“None of the White pastors in North Fresno called me about why we did die-ins in River Park. No conversation about why this disruption of their community was necessary when ours is being massacred… Why we don’t have the American Dream in West Fresno. Fresno is an incredibly segregated city, as is most of the U.S. outside the South. This is why I call it Mississippi Fresno… Why would I disturb North Fresno’s community? Because I want them to feel what we feel. Otherwise, they won’t know the process… what it feels like to be pulled over and immediately asked if I am on parole or have a gun. Folks up north control the whole city. For 25 years, I have been working as an activist; no one up north has ever contacted me.”

January is the month we celebrate Dr. Martin Luther King, Jr.’s life and the achievements of the civil rights movement. “Dr. King said when you see injustice, you first identify the problem. Once you identify the problem, you negotiate. If that fails, you take direct action. I am at direct action.” I want the world to know that Fresno is Ferguson, Fresno is Baltimore, Fresno is Cleveland. We have a constitutional and human right to be heard. I, unfortunately, have to educate my children that the policies of this country are against you.”

Image courtesy of Dr. Floyd Harris Jr.
Image courtesy of Dr. Floyd Harris Jr.

Harris’ activism finally led to his arrest four months after a protest in front of a Fresno police station. “The Michael Brown anniversary actions were the first time in 25 years people in Fresno stood with us en masse. I was so happy to see everyone in front of the federal building at rush hour. Some were blocking buses—teachers, professors, organizers…It was the power of all of us coming together in the middle of the street.” Floyd says undercover cops and motorcycle cops starting following them after they left. One woman was followed for five miles. Two cops were sent over to look for Floyd to see if he was in any of the cars. They cut the signal lights on the street they were all driving down.

Eventually, the police got to him and said they had a warrant for his arrest. They patted him down and two more officers (supervisors) appeared and said they had been sent to see if he would sign the ticket. “Your protests that were organized without obtaining permits have been causing hassles. People are calling the mayor, the chief of police, the city attorney’s office.” Instead of handcuffing him, they tried to negotiate with him. They said they understood his message. But Harris said, “Why are you treating me differently than the rest of the community now? Where is the paddywagon?” Reluctantly, the officer admitted they decided not to do that with the media there.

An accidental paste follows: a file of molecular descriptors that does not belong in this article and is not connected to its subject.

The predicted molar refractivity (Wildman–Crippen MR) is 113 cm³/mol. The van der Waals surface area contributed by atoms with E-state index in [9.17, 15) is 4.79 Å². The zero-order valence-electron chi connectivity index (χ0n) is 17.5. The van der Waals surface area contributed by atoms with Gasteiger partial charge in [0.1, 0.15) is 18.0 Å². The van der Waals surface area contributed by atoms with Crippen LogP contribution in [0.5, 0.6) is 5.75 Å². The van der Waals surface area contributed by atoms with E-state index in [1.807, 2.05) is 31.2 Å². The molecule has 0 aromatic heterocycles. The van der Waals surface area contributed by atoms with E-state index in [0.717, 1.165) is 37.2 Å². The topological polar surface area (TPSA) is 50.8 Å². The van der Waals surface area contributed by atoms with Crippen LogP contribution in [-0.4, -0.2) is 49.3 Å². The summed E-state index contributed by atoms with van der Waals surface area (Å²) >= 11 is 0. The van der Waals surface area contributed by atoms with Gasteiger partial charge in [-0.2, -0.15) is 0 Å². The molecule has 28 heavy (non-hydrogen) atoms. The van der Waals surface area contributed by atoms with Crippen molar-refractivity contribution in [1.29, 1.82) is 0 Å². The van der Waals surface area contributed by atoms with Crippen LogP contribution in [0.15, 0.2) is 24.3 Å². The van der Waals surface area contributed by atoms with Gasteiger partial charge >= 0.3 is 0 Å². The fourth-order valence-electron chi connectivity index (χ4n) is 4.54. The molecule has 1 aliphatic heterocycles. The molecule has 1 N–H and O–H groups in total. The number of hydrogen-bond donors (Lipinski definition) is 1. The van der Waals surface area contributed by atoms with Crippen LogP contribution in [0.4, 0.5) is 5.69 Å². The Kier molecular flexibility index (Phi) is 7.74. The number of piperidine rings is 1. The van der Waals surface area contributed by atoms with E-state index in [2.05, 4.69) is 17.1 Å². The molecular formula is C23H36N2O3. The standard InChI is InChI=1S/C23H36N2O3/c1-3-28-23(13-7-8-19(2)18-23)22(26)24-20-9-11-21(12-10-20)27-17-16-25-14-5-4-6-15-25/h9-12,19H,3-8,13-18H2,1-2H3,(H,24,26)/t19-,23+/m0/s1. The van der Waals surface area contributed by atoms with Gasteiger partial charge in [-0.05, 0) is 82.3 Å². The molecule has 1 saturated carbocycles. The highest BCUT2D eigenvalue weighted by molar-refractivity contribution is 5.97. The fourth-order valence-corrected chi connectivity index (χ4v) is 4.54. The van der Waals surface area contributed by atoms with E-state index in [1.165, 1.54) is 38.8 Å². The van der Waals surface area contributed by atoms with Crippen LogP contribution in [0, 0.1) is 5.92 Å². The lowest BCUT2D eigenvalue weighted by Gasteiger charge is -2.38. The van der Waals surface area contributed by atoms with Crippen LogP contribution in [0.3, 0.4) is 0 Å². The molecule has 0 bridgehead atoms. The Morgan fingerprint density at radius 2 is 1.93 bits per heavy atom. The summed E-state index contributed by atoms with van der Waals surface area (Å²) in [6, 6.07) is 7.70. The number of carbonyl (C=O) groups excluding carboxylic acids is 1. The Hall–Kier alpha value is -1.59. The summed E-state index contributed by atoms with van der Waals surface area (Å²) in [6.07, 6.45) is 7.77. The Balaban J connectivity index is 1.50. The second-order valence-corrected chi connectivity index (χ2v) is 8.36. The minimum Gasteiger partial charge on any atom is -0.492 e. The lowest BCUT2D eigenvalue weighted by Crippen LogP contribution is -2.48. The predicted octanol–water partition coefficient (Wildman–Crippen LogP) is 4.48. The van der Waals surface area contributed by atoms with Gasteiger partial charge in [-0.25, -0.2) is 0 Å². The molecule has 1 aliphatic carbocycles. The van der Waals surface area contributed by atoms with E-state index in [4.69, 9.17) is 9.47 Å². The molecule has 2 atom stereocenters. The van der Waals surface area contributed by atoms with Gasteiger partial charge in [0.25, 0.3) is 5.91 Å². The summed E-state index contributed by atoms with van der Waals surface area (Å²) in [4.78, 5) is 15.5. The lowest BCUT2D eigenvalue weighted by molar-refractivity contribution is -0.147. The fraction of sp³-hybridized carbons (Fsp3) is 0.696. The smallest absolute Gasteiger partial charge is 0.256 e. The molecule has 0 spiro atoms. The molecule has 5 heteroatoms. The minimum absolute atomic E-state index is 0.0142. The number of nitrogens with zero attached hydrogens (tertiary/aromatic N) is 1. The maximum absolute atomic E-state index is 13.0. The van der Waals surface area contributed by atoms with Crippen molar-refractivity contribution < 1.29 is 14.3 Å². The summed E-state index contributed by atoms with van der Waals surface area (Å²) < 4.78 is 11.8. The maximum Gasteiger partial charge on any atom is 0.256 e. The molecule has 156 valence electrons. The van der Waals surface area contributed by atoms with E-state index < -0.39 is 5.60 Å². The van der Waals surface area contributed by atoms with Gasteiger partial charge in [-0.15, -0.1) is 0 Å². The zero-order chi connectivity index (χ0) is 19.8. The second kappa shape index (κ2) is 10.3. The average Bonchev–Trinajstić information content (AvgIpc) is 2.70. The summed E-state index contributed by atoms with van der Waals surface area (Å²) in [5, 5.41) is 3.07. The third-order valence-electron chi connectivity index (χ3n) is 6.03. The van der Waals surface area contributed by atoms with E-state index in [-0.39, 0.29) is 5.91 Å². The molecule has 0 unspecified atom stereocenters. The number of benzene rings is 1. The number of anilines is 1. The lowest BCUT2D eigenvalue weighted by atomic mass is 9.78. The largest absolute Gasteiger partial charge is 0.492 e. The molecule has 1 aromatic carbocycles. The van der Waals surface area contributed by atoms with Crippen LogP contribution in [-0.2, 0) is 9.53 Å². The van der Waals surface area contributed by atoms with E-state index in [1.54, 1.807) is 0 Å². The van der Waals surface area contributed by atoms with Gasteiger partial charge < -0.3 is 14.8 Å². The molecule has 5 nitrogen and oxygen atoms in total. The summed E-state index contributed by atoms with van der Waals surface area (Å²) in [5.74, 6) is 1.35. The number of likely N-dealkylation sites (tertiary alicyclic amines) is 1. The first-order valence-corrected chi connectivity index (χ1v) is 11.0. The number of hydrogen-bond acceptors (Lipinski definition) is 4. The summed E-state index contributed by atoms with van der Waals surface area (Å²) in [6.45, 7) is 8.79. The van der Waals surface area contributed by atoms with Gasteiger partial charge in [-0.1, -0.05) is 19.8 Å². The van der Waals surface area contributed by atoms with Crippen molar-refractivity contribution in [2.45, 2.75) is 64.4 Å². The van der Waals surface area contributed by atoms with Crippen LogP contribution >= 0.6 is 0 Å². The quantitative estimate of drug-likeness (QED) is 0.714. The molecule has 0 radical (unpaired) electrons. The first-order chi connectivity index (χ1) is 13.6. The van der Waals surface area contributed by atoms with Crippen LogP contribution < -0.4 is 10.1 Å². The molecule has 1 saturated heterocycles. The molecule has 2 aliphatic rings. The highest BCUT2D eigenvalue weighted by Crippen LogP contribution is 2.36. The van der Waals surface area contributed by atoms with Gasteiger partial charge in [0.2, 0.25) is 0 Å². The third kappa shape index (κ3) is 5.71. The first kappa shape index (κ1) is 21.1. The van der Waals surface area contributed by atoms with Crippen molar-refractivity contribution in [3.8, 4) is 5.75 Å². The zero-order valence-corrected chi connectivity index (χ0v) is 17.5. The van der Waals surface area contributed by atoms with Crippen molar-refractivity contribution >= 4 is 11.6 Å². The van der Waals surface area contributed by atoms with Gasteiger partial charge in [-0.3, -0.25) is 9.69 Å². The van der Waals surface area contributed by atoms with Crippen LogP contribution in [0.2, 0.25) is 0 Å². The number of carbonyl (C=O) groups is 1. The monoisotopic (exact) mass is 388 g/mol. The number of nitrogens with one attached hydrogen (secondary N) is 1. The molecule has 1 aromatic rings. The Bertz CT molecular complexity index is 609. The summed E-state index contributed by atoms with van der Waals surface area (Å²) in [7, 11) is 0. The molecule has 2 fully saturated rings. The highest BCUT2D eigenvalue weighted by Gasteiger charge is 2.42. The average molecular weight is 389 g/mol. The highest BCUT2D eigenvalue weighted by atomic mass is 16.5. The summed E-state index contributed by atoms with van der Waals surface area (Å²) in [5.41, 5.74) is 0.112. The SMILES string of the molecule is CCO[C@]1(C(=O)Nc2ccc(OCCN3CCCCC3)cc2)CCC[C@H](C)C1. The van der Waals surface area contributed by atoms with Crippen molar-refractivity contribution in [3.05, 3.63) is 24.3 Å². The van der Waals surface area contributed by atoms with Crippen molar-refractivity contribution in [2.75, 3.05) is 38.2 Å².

Harris’ court date is Jan. 6. “How do I feel? For every family that has lost a loved one to the hands of this police force and local government, to every mother who has cried her eyes out over losing a child to the state, if what I did was wrong to express myself about the massacres going on all over this country, I want to know why. If the power structure thinks that a warrant will silence me, they will have to do better. God has called me to be hope for those who have no hope. He has called me to speak for those who cannot be heard, all those in the graveyard. I will not stop until justice is served for them.”

Harris is the president of the National Network in Action. He may be contacted at 559-213-5886 or xyfloyd@aol.com. More info on his case may be found here: https://socialaction2014.wordpress.com/2016/01/06/press-release-police-chief-dyer-issue-warrant-for-local-pastor-jail-time-before-mlk-day-date-1-6-2016-time-800am-location-2317-toulume-superior-court-of-california/


Hannah Brandt is the editor of the Community Alliance newspaper. Contact her at editor@fresnoalliance.com or hrbananah@ gmail.com. Follow her on Twitter and Instagram @HannahBP2.


  • Community Alliance

    The Community Alliance is a monthly newspaper that has been published in Fresno, California, since 1996. The purpose of the newspaper is to help build a progressive movement for social and economic justice.